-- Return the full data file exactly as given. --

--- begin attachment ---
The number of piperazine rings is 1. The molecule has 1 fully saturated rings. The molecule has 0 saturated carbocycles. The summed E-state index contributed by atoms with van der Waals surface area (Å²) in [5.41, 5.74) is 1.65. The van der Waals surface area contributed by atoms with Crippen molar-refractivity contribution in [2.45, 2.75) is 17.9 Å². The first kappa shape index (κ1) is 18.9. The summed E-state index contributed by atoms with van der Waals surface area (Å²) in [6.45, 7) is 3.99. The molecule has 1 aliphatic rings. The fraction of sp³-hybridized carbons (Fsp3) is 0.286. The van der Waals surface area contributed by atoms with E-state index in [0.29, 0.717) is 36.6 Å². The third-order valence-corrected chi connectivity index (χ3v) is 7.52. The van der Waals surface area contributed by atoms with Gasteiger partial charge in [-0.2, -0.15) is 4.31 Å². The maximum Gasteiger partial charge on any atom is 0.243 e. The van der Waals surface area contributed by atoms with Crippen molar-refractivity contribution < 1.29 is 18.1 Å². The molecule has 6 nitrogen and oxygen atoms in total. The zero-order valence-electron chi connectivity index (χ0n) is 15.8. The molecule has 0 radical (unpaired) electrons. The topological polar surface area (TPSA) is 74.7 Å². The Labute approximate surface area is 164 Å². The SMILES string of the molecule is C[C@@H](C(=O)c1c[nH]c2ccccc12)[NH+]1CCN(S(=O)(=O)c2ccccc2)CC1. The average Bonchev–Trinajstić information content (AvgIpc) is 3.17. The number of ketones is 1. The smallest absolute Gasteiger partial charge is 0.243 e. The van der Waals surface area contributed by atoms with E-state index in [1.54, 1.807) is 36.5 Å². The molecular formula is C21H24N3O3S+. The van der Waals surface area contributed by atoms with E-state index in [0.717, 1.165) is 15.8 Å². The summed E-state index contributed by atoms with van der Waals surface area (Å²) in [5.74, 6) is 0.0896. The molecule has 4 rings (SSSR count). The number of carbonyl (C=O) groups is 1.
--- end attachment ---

The number of piperazine rings is 1. The molecule has 1 fully saturated rings. The molecule has 0 saturated carbocycles. The summed E-state index contributed by atoms with van der Waals surface area (Å²) in [5.41, 5.74) is 1.65. The van der Waals surface area contributed by atoms with Crippen molar-refractivity contribution in [2.45, 2.75) is 17.9 Å². The first kappa shape index (κ1) is 18.9. The summed E-state index contributed by atoms with van der Waals surface area (Å²) in [6.45, 7) is 3.99. The molecule has 1 aliphatic rings. The fraction of sp³-hybridized carbons (Fsp3) is 0.286. The van der Waals surface area contributed by atoms with E-state index in [0.29, 0.717) is 36.6 Å². The third-order valence-corrected chi connectivity index (χ3v) is 7.52. The van der Waals surface area contributed by atoms with Gasteiger partial charge in [-0.2, -0.15) is 4.31 Å². The maximum Gasteiger partial charge on any atom is 0.243 e. The van der Waals surface area contributed by atoms with Crippen molar-refractivity contribution < 1.29 is 18.1 Å². The molecule has 6 nitrogen and oxygen atoms in total. The zero-order valence-electron chi connectivity index (χ0n) is 15.8. The molecule has 0 radical (unpaired) electrons. The topological polar surface area (TPSA) is 74.7 Å². The Labute approximate surface area is 164 Å². The SMILES string of the molecule is C[C@@H](C(=O)c1c[nH]c2ccccc12)[NH+]1CCN(S(=O)(=O)c2ccccc2)CC1. The average Bonchev–Trinajstić information content (AvgIpc) is 3.17. The number of ketones is 1. The smallest absolute Gasteiger partial charge is 0.243 e. The van der Waals surface area contributed by atoms with E-state index in [1.54, 1.807) is 36.5 Å². The molecular formula is C21H24N3O3S+. The van der Waals surface area contributed by atoms with E-state index in [0.717, 1.165) is 15.8 Å². The summed E-state index contributed by atoms with van der Waals surface area (Å²) in [5.74, 6) is 0.0896. The molecule has 4 rings (SSSR count). The number of carbonyl (C=O) groups is 1.